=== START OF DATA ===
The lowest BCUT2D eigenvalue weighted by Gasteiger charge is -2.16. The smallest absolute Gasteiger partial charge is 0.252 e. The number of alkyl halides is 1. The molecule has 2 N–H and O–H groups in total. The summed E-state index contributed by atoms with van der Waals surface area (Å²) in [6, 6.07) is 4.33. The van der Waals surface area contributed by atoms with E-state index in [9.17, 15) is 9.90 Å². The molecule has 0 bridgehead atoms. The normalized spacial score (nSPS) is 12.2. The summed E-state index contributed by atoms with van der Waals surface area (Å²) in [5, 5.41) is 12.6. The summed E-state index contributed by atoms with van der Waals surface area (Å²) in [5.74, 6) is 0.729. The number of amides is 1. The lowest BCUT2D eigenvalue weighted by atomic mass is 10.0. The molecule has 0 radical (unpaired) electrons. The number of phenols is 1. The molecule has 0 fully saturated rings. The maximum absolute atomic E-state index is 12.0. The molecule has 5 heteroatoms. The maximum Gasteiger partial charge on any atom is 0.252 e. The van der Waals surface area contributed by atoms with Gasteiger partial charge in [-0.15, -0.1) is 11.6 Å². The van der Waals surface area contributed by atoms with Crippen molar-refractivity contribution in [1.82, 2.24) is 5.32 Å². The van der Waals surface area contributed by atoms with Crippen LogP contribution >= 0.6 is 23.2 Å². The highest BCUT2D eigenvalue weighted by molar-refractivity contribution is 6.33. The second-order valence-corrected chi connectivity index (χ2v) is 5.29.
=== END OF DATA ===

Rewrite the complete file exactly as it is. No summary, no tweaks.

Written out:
The lowest BCUT2D eigenvalue weighted by Gasteiger charge is -2.16. The smallest absolute Gasteiger partial charge is 0.252 e. The number of alkyl halides is 1. The molecule has 2 N–H and O–H groups in total. The summed E-state index contributed by atoms with van der Waals surface area (Å²) in [6, 6.07) is 4.33. The van der Waals surface area contributed by atoms with E-state index in [9.17, 15) is 9.90 Å². The molecule has 0 bridgehead atoms. The normalized spacial score (nSPS) is 12.2. The summed E-state index contributed by atoms with van der Waals surface area (Å²) in [5, 5.41) is 12.6. The summed E-state index contributed by atoms with van der Waals surface area (Å²) in [5.74, 6) is 0.729. The number of amides is 1. The lowest BCUT2D eigenvalue weighted by atomic mass is 10.0. The molecule has 0 radical (unpaired) electrons. The number of phenols is 1. The molecule has 0 fully saturated rings. The maximum absolute atomic E-state index is 12.0. The molecule has 5 heteroatoms. The maximum Gasteiger partial charge on any atom is 0.252 e. The van der Waals surface area contributed by atoms with Gasteiger partial charge in [-0.15, -0.1) is 11.6 Å². The van der Waals surface area contributed by atoms with Crippen molar-refractivity contribution in [1.82, 2.24) is 5.32 Å². The van der Waals surface area contributed by atoms with Crippen LogP contribution >= 0.6 is 23.2 Å². The highest BCUT2D eigenvalue weighted by molar-refractivity contribution is 6.33. The second-order valence-corrected chi connectivity index (χ2v) is 5.29.